It’s a nice twist on the scene as Varys lifts the crate’s lid to reveal his old enemy within, especially after Tyrion’s snarky comments on “actual revenge.” Varys is full of surprises.
Of course, he does seem a bit surprised by Olenna Redwyne, the Queen of Thorns, and the matriarch of House Tyrell. Affectation? Perhaps. Whatever the case, the Spider and the Lady Redwyne begin their plotting to marry off Sansa Stark to Loras Tyrell, Renly’s former lover. The Tyrells obviously stand to gain a great deal from this marriage, but Varys’s motives, again, remain behind the veil.
(I’d love a real one-on-one scene between Varys and Tywin, by the way. Since we’re privy to new points of view in the show as opposed to the books, I really think this could be a gold mine.)
The episode itself was named for Lord Mormont, the Old Bear, whose end in the Night’s Watch comes in a dramatic betrayal at the hands of his own brothers. It’s both foreshadowing of things to come much later, and a reminder that the Watch is mostly comprised of thieves, rapists, and killers rather than honorable old men or the bastards of noble lords.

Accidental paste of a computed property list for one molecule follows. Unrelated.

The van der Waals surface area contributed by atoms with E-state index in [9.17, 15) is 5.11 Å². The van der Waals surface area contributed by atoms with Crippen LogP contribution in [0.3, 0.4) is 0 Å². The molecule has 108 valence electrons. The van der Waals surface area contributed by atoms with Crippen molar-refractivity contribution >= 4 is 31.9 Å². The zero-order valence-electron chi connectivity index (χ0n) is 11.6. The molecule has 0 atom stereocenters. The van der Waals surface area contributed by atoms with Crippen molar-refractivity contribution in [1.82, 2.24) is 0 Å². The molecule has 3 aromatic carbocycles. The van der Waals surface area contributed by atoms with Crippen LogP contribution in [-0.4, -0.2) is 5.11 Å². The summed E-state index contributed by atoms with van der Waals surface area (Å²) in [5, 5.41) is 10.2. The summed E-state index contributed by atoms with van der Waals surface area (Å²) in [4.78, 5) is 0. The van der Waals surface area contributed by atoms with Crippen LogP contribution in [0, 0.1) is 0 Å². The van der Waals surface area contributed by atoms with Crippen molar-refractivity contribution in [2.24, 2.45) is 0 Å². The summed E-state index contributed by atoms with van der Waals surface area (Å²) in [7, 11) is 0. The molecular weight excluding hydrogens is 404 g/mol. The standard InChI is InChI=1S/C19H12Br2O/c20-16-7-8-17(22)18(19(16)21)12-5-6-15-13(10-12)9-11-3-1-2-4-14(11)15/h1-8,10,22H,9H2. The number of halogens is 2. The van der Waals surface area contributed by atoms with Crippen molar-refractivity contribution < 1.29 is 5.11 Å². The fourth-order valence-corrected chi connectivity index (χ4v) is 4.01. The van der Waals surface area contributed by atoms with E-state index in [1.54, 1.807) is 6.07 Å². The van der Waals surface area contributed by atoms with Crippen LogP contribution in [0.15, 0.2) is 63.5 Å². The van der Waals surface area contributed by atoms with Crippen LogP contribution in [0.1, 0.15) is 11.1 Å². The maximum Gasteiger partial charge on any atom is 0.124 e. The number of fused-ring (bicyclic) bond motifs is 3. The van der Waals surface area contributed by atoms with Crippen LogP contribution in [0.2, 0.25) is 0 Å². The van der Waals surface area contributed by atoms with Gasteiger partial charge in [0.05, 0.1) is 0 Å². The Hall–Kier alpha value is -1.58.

I thought the scene was well done, though the entire flight south to the Wall has been too slow-paced and so it came after too much dawdling about at Craster’s keep. If I could remake one thing about the end of Season 2 and the beginning of Season 3, it would be the happenings north of the Wall. The fight at the Fist of the First Men wasn’t even shown. The flight south felt more like a slow march. The Watch doesn’t feel as beat up or hungry as they ought to, and nowhere close to mutiny.
It was surprising in the books when the men turned against Mormont, killed him and many others. Sam’s escape was just another desperate moment in a long string of desperate events. In the show, it’s all been rather less exciting, though this scene was beautifully handled.
Along the same lines, I really don’t think the White Walkers have been handled well at all in the show. They’re not mysterious or particularly frightening. You get the sense that there’s some bad zombie things out in the woods, but you don’t really get a feel for how…important they are. Maybe that’s intentional. I’m not sure yet. I do wonder how upcoming events will play out.
On the other hand, I’m quite taken by the Brotherhood without Banners. We meet Beric Dondarrion again and are reminded that Ned Stark sent him to go bring Gregor Clegane to justice way back in Season 1, when we didn’t suspect that this knight Stark was giving orders to would be important.
He is, though, as is Thoros of Myr, the Red Priest. I think the entire Brotherhood, but especially Thoros, have been brought to life in the show in ways the books never quite managed.